The texture of the slide mass shows the presence of different materials, which are likely schists and amphibolites. The chunky, bouldery material appears to overlie less bouldery material, and is also partly buried by less bouldery material derived from upslope. The bouldery material is derived from the resistant horizon cut by the slide, which produces bold bedrock outcrops and a flatiron-like effect on the slope. I have tried to delineate these material-specific zones below.

A visit to this feature would quickly indicate how the stacking order of material in the slide mass reflects position of the in-place materials on the slope. Whether this slide is the result of a single failure or successive failures is unclear. It is also somewhat unique in the area. Despite its steepness and the frequent occurrence of dip slopes, the Blue Ridge Escarpment and its intensely folded metamorphic outcrops seem to host far fewer landslides than the folded/faulted sedimentary Valley and Ridge to the west.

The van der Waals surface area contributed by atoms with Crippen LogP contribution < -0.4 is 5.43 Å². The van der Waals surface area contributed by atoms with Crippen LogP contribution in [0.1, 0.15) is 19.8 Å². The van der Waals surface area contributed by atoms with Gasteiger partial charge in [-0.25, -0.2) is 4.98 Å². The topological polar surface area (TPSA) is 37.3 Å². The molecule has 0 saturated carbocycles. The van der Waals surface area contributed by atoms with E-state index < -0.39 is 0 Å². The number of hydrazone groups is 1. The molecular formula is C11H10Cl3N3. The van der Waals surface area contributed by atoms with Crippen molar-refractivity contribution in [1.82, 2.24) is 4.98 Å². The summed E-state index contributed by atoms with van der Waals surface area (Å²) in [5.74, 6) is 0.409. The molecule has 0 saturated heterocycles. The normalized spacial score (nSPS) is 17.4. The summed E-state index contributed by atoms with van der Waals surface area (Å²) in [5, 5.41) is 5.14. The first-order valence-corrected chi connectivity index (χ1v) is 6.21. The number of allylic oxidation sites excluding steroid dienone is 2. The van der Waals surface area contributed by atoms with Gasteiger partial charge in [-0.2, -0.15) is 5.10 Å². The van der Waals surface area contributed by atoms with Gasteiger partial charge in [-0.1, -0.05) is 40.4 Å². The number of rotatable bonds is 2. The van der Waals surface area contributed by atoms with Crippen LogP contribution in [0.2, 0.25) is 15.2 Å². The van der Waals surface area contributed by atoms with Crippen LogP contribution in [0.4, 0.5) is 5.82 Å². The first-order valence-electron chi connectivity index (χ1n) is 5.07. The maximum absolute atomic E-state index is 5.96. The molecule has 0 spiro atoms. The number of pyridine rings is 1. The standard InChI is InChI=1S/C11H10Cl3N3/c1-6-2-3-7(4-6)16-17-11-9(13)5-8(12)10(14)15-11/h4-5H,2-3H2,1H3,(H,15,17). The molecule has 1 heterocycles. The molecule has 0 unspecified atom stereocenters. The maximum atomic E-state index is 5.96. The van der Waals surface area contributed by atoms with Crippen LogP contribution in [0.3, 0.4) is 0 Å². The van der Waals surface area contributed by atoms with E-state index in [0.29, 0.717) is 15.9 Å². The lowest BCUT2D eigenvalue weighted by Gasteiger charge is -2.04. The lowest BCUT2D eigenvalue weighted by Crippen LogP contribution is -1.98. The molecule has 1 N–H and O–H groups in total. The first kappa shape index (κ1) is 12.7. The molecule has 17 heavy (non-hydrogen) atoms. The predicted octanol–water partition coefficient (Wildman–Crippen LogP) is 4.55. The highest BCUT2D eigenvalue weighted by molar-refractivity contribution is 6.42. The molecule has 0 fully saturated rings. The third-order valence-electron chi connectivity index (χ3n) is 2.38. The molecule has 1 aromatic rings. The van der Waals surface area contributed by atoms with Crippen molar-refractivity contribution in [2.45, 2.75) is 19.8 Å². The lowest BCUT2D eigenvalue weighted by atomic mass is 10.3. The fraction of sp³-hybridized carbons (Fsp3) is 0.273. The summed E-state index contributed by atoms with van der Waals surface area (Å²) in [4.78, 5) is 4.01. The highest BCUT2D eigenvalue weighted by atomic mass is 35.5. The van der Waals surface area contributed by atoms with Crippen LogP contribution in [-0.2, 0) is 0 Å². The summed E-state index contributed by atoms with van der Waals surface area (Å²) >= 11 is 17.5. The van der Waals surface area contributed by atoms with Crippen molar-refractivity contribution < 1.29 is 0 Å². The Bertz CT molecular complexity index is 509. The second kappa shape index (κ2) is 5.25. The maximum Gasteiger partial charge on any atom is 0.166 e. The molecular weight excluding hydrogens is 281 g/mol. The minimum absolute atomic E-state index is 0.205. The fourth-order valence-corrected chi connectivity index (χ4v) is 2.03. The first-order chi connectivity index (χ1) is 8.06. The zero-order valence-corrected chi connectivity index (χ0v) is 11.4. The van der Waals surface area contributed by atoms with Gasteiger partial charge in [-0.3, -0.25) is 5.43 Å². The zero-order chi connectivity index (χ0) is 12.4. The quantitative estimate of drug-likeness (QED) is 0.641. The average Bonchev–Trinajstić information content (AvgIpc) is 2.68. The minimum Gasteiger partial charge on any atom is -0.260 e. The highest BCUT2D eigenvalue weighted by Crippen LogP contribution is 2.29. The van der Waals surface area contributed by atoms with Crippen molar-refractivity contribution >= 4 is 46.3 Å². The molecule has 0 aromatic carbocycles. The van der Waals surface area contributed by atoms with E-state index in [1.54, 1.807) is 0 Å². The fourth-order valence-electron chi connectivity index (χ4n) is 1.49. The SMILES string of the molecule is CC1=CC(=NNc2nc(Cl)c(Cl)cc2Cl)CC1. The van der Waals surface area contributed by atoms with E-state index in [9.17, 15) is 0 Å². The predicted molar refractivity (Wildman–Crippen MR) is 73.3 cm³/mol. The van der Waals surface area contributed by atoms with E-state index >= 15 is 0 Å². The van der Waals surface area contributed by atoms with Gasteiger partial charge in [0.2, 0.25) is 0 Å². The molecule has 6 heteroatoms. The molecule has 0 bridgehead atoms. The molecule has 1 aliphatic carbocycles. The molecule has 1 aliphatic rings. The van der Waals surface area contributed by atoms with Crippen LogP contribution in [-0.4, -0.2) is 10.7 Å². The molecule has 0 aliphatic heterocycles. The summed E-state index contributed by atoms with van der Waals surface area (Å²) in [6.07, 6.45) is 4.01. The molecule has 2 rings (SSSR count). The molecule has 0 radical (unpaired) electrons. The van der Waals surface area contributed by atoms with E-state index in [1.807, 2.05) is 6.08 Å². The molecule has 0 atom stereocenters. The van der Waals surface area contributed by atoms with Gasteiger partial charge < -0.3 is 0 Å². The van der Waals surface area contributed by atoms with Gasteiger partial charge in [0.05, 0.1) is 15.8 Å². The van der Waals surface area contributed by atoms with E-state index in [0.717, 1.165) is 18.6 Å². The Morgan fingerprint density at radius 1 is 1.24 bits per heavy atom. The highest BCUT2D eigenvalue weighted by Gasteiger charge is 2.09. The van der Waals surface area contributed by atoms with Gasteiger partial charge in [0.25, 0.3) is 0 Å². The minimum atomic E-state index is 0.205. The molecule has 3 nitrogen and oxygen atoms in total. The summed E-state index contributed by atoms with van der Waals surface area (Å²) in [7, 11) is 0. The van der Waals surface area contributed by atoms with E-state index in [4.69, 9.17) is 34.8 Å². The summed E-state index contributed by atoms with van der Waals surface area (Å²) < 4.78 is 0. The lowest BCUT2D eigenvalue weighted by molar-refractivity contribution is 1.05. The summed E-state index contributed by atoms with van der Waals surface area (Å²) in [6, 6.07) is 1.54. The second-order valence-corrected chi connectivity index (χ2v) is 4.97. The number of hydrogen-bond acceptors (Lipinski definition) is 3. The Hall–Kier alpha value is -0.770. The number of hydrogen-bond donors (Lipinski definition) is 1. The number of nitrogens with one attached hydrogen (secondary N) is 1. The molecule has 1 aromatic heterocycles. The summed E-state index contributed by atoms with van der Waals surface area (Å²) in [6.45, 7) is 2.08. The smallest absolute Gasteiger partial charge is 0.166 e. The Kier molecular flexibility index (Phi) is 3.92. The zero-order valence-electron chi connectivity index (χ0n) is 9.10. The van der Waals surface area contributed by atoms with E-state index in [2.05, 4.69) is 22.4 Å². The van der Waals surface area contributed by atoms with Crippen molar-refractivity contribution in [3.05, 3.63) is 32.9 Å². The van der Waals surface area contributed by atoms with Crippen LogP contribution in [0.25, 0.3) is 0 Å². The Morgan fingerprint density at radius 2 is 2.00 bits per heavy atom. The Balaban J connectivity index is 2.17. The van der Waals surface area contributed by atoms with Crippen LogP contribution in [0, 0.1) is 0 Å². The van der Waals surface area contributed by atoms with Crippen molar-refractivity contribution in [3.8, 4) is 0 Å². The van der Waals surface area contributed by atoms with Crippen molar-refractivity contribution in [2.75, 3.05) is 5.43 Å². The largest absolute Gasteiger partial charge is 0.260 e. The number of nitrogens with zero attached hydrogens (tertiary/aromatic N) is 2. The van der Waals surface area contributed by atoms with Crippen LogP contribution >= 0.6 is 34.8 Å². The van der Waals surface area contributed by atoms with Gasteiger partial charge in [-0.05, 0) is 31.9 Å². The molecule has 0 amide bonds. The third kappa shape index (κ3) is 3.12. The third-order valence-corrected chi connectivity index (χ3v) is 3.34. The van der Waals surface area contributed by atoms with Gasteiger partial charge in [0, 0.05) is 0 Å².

Philip Prince is a Project Geologist with Appalachian Landslide Consultants, PLLC, in Asheville, North Carolina. He also conducts geologic mapping in the Virginia Valley and Ridge for the Virginia Department of Mines, Minerals, and Energy.  More posts related to his field experiences and remote sensing work can be found at princegeology.com.